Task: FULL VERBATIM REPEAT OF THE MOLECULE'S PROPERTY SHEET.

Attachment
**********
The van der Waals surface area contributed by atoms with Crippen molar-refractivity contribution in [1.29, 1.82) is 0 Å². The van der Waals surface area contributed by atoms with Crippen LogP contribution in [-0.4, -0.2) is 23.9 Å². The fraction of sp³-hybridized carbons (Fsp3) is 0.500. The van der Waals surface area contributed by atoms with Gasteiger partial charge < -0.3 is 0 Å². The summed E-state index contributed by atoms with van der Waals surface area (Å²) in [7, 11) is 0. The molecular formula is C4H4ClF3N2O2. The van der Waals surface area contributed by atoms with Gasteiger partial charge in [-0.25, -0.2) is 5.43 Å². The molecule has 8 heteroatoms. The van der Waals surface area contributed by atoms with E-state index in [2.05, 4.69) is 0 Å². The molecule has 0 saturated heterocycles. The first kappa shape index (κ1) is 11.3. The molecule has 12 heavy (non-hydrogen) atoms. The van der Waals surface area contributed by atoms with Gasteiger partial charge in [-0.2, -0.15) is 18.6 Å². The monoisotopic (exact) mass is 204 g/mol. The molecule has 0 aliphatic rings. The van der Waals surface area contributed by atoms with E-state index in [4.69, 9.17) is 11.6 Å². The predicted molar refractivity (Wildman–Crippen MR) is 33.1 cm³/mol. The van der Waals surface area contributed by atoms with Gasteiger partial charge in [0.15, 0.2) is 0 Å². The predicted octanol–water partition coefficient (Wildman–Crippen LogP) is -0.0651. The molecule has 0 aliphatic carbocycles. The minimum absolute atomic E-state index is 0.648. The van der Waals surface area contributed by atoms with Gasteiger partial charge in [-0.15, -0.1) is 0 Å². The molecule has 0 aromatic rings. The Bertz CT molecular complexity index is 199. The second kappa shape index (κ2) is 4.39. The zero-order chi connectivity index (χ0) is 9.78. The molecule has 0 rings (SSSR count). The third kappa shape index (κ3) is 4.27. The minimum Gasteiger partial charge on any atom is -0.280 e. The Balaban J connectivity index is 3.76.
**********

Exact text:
The van der Waals surface area contributed by atoms with Crippen molar-refractivity contribution in [1.29, 1.82) is 0 Å². The van der Waals surface area contributed by atoms with Crippen LogP contribution in [-0.4, -0.2) is 23.9 Å². The fraction of sp³-hybridized carbons (Fsp3) is 0.500. The van der Waals surface area contributed by atoms with Gasteiger partial charge < -0.3 is 0 Å². The summed E-state index contributed by atoms with van der Waals surface area (Å²) in [7, 11) is 0. The molecular formula is C4H4ClF3N2O2. The van der Waals surface area contributed by atoms with Gasteiger partial charge in [-0.25, -0.2) is 5.43 Å². The molecule has 8 heteroatoms. The van der Waals surface area contributed by atoms with E-state index in [2.05, 4.69) is 0 Å². The molecule has 0 saturated heterocycles. The first kappa shape index (κ1) is 11.3. The molecule has 12 heavy (non-hydrogen) atoms. The van der Waals surface area contributed by atoms with Gasteiger partial charge in [-0.2, -0.15) is 18.6 Å². The monoisotopic (exact) mass is 204 g/mol. The molecule has 0 aliphatic rings. The van der Waals surface area contributed by atoms with E-state index in [4.69, 9.17) is 11.6 Å². The predicted molar refractivity (Wildman–Crippen MR) is 33.1 cm³/mol. The van der Waals surface area contributed by atoms with Gasteiger partial charge in [0.15, 0.2) is 0 Å². The predicted octanol–water partition coefficient (Wildman–Crippen LogP) is -0.0651. The molecule has 0 aliphatic carbocycles. The minimum absolute atomic E-state index is 0.648. The van der Waals surface area contributed by atoms with Gasteiger partial charge in [-0.15, -0.1) is 0 Å². The molecule has 0 aromatic rings. The Bertz CT molecular complexity index is 199. The second kappa shape index (κ2) is 4.39. The zero-order chi connectivity index (χ0) is 9.78. The molecule has 0 rings (SSSR count). The third kappa shape index (κ3) is 4.27. The minimum Gasteiger partial charge on any atom is -0.280 e. The Balaban J connectivity index is 3.76.